8 For to one is given by the Spirit the word of wisdom; to another the word of knowledge by the same Spirit;

9 To another faith by the same Spirit; to another the gifts of healing by the same Spirit;

10 To another the working of miracles; to another prophecy; to another discerning of spirits; to another divers kinds of tongues; to another the interpretation of tongues:

But lets go with the assumption that the gifts ended in the first century. In that case we must believe that there are no more apostles, no more prophets, no more evangelists, no more pastors, no more teachers, no more words of wisdom, no more words of knowledge,no more faith, no more gifts of healing, no more working miracles, no more prophecy, no more discerning of spirits, no more tongues and no more interpretation of tongues. If even one of these gifts are still in operation the they must all still be operating.

"Charity never faileth: but whether there be prophecies, they shall fail; whether there be tongues, they shall cease; whether there be knowledge, it shall vanish away" (1 Corinthians 13:8).

Have you ever used the adage "when you take the text out of context all you're left with is a con"? I think that is what I see here. If we look a little further in we see something a little more telling. 1 Corinthians 13:8-10 (KJV) 8 Charity never faileth: but whether there be prophecies, they shall fail; whether there be tongues, they shall cease; whether there be knowledge, it shall vanish away.

9 For we know in part, and we prophesy in part.

10 But when that which is perfect is come, then that which is in part shall be done away.

Again I have to say I don't believe "that which is perfect" has come.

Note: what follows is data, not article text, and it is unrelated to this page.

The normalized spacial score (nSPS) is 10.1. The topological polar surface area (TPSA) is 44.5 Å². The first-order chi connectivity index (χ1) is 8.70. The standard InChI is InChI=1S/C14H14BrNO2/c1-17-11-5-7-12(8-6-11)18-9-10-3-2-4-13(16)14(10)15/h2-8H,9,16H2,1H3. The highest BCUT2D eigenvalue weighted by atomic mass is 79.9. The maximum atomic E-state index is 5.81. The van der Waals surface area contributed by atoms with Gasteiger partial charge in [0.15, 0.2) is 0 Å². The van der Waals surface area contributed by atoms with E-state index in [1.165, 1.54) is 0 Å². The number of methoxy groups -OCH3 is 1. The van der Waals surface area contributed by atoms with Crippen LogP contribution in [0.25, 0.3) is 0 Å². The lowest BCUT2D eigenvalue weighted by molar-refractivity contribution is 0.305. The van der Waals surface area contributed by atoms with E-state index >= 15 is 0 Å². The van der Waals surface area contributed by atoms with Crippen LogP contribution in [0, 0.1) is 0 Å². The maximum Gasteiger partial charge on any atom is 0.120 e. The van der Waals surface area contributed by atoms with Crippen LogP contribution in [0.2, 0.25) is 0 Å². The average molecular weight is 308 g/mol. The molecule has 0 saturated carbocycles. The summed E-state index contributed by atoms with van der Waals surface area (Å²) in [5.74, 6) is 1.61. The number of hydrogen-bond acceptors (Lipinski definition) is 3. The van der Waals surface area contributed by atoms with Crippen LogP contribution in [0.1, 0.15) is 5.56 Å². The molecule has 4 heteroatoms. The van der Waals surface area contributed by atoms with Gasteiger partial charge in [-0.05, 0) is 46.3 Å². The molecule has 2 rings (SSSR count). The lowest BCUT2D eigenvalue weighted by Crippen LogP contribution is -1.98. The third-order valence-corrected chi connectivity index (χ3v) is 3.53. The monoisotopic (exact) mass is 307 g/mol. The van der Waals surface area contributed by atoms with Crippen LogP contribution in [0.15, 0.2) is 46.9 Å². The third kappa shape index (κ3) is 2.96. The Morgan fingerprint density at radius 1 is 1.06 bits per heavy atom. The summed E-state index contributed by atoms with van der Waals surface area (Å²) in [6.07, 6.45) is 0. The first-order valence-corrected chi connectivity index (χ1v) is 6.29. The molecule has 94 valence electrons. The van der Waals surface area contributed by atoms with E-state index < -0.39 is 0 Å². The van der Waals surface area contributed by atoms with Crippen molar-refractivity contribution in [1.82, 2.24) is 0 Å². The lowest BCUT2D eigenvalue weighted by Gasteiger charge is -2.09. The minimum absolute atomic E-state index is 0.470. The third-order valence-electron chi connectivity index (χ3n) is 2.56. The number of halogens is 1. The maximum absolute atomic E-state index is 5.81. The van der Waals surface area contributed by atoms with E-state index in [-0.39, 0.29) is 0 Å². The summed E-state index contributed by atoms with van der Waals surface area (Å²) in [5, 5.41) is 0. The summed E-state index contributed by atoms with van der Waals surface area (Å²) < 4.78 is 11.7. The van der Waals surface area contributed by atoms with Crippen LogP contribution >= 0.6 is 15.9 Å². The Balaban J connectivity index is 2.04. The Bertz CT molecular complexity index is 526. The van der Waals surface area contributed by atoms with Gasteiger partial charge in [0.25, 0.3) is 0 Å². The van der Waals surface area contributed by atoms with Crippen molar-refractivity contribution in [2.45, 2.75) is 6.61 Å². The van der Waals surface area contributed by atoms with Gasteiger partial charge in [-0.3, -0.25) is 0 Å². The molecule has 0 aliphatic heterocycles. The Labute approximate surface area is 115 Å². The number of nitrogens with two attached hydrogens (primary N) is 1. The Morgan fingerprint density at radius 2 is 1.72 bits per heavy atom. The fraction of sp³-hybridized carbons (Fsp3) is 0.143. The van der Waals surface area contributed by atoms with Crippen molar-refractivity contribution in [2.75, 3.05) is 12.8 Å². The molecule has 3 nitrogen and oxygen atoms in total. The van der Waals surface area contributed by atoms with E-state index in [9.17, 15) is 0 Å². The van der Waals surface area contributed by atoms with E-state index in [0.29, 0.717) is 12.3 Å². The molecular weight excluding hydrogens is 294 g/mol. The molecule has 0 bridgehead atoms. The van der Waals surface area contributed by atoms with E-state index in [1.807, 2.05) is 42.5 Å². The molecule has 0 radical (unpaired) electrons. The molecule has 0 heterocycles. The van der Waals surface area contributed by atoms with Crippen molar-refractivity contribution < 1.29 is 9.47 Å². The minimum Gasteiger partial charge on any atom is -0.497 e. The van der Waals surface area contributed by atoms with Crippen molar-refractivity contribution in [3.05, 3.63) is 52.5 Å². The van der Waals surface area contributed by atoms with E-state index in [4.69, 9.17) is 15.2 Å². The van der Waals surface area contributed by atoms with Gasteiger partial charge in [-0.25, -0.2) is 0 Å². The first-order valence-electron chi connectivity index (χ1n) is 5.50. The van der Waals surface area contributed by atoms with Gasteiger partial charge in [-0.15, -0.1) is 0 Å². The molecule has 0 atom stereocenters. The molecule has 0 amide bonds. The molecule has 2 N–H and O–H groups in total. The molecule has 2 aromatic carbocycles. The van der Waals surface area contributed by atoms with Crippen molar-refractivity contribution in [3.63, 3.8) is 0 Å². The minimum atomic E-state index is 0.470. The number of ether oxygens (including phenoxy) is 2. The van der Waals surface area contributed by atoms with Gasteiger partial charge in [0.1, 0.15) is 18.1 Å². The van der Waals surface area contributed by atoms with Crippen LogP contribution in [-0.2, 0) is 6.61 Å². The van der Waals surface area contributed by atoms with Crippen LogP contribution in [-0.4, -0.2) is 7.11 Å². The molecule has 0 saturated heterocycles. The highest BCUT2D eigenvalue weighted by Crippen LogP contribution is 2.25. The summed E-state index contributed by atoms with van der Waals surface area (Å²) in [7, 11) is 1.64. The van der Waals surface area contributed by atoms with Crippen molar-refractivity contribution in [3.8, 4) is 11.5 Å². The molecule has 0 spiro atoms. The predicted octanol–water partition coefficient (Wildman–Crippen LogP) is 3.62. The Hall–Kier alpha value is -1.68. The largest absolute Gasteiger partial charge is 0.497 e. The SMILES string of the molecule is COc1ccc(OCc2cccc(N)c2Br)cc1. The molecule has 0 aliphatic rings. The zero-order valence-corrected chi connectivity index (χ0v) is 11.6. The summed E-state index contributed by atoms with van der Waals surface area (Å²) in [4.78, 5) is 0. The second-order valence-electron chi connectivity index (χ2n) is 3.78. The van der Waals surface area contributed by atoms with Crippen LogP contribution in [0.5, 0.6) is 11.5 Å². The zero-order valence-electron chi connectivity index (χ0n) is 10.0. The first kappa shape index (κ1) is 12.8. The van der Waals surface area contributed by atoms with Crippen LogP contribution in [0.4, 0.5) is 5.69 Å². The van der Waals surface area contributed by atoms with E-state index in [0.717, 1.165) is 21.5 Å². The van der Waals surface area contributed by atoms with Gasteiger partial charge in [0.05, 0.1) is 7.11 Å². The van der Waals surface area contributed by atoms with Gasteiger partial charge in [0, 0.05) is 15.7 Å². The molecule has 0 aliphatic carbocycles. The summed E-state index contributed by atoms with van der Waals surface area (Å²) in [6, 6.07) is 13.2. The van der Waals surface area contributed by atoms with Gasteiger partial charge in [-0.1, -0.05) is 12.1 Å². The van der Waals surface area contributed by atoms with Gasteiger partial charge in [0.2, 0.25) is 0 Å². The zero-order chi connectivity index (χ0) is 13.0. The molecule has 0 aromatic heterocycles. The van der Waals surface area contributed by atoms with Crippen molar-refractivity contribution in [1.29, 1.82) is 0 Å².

Edited by Pastor Dave

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Dan, brother, I love you as a fellow Christian. I have to disagree with you here.

So then, are you saying that the gifts of the spirit stopped when the last of the original 12 died?

No, I don't think these gifts were limited to the original 12 apostles, but to all who were given apostolic authority in the first century, probably 70 or more, and to some whom the apostles commissioned. I'm speaking about miraculous gifts such as healing, it is those gifts that Jesus promises that his disciples would do even greater works than he did. And they did. (John 14:12-14). I do still believe there are gifts of the spirit, just not in the form of miracles."How shall we escape, if we neglect so great salvation; which at the first began to be spoken by the Lord, and was confirmed unto us by them that heard him; God also bearing them witness, both with signs and wonders, and with divers miracles, and gifts of the Holy Ghost, according to his own will?" (Hebrews 2:3-4).

Healing's, tongues, and prophets are miracles, while teachers, evangelist, and interpreters are natural gifts. There are no more apostles and no more prophets, the gift of miracles ceased with them. If I'm wrong, show me a prophet, an apostle, or a real miracle healer, and I'll reconsider my interpretation and conclusion. But I'm convinced that apostolic succession ended, and the miracles ended with them. "Truly the signs of an apostle were wrought among you in all patience, in signs, and wonders, and mighty deeds" (2 Corinthians 12:12). What the apostles had, which we don't have today, is authority. They could command a healing or a miracle, while we can only ask. jmo

Edited by Dan56